Metropolitan Hilarion:…Sometimes they are even said to be ‘bishops with human face’.


A. Arkhangelsky: A bishop with a human face. Why are these human faces, why is this humanity, firstly, so seldom shown to society, and secondly, why is it taken so badly, read out so poorly?


Metropolitan Hilarion: Well, first of all, it is because bishops and priests are very busy people, occupied in what belongs to their immediate sphere of responsibility. Thus, for instance, a bishop who serves in Yakutia has to be mostly in this region and to keep in contact with his flock. He may appear in the local, not central, mass media. As for the central TV channels, invited to them are certain people, normally the same ones who are not always capable of presenting the Church’s official view and to separate it from their own opinion. And, most importantly, these persons are not always capable of conducting a peaceful dialogue with society.


I think some part of the guilt for misunderstanding existing today between the Church and some segments of our society lies with those who on behalf of the Church voice some very tough ideas in a very aggressive tone. I believe it is a great mistake to choose an aggressive tone in communication, say, with television viewers, especially if you are a priest, if you wear a robe and a cross. People expect something very different from you – first of all, a calm, even-tempered and well-considered word, but by no means an aggression.


A. Arkhangelsky: On the other hand, in a society in which people have developed a demand for all that is scandalous and unpleasant, it is a media thing, a discussible thing. It is not only our problem, but a worldwide one. More often than not, people see what they want to see. A certain priest in an expensive car gets smashed up in the center of Moscow, and everybody will know about it immediately, but we see or hear nothing about a priest in a small town or village, who not just save people but also keeps its whole infrastructure; in villages they often take the place of kolkhoz chairmen because everything around is dying out, and if it were not for the priest, who assumes this cross and bear it, the village would have perished. This kind of information is not taken in.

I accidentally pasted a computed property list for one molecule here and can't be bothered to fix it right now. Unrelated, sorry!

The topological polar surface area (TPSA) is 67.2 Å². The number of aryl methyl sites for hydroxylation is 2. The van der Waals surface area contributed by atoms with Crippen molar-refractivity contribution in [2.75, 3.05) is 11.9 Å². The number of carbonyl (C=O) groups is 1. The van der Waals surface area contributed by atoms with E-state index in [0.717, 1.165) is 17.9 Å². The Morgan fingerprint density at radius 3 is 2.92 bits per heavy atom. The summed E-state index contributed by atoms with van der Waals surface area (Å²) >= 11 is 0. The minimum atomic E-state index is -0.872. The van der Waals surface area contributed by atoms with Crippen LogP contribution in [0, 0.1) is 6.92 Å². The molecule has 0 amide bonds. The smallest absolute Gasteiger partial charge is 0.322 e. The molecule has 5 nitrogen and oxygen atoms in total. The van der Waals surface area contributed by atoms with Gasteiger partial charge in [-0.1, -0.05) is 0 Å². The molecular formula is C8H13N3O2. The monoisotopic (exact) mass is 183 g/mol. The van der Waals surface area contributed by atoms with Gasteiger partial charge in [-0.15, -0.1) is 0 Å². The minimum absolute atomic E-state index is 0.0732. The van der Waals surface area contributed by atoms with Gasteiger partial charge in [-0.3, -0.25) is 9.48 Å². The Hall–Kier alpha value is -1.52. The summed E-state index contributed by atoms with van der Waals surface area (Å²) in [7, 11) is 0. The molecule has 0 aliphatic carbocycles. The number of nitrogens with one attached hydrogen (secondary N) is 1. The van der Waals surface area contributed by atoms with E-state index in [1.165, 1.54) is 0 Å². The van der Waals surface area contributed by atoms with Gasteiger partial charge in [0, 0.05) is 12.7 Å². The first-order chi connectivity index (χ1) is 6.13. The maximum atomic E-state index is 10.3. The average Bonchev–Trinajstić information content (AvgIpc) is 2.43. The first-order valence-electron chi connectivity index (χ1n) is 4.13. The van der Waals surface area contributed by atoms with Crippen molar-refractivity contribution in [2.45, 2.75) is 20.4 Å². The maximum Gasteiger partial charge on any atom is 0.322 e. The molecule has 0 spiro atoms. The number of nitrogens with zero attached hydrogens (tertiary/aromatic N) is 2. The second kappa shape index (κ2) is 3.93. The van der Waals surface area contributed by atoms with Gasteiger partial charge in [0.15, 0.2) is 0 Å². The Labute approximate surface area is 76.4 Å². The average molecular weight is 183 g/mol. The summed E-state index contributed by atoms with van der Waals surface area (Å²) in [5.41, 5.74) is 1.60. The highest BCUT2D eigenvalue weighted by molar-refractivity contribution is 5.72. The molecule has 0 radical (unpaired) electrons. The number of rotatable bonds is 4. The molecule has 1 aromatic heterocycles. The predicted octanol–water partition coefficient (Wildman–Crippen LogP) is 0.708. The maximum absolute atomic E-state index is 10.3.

Metropolitan Hilarion: It is not mentioned because there is no scandal. It is not rating-giving information, so people normally learn only negative facts about the Church. They learn about the Church only when some scandal breaks out, concerning the Church in this or that way. Thus a completely false impression of the Church as a whole is created.


Yet there is a real life of the Church, her tremendous real work. Sometimes we are asked, ‘Why are there so many social disasters of all kinds, why are there so many sins committed? Where is the Church?’. To this I will answer that if there were no Church, everything would be much worse. A tremendous work carried out by the Church has certainly brought its fruits, only it is difficult to show these fruits on television.


It is similar to the situation of medical doctors in hospitals. We learn from the mass media about hospitals only when, say, power has been switched off in them or somebody died because of the medical staff’s negligence. At the same time, the colossal work of thousands, dozens and hundreds of thousands of doctors who treat the sick saving and prolonging their lives for scores of years is not reflected in any way in the mass media. I like very much the comparison between church and hospital, between priest and doctor, because lying in the service of both is the desire to help people, with priest healing human souls while doctors healing human bodies.


The Church is a spiritual hospital to which people come to be healed. Just as a doctor, a priest may be more experienced or less experienced. Just as a doctor can make a right diagnosis or can make a mistake, so a priest can sometimes ‘make a wrong diagnosis’. Priests however are human beings as well.


A. Arkhangelsky: Coming back to the problem of the Internet. The Internet is sometimes described as a rubbish heap. I would propose a different word – a wasteland. All who live in a rubbish heap are rats, while in a wasteland you can build what you believe necessary. If you wish it to be a brothel, a brothel it will be. If you wish to build a café, there will be a café. If you decide to erect a church, it will be a church, and if you think about installing a reading hall, there will be a reading hall. It is all up to us. The Internet leaves it to our conscience to make a decision about what is to be done.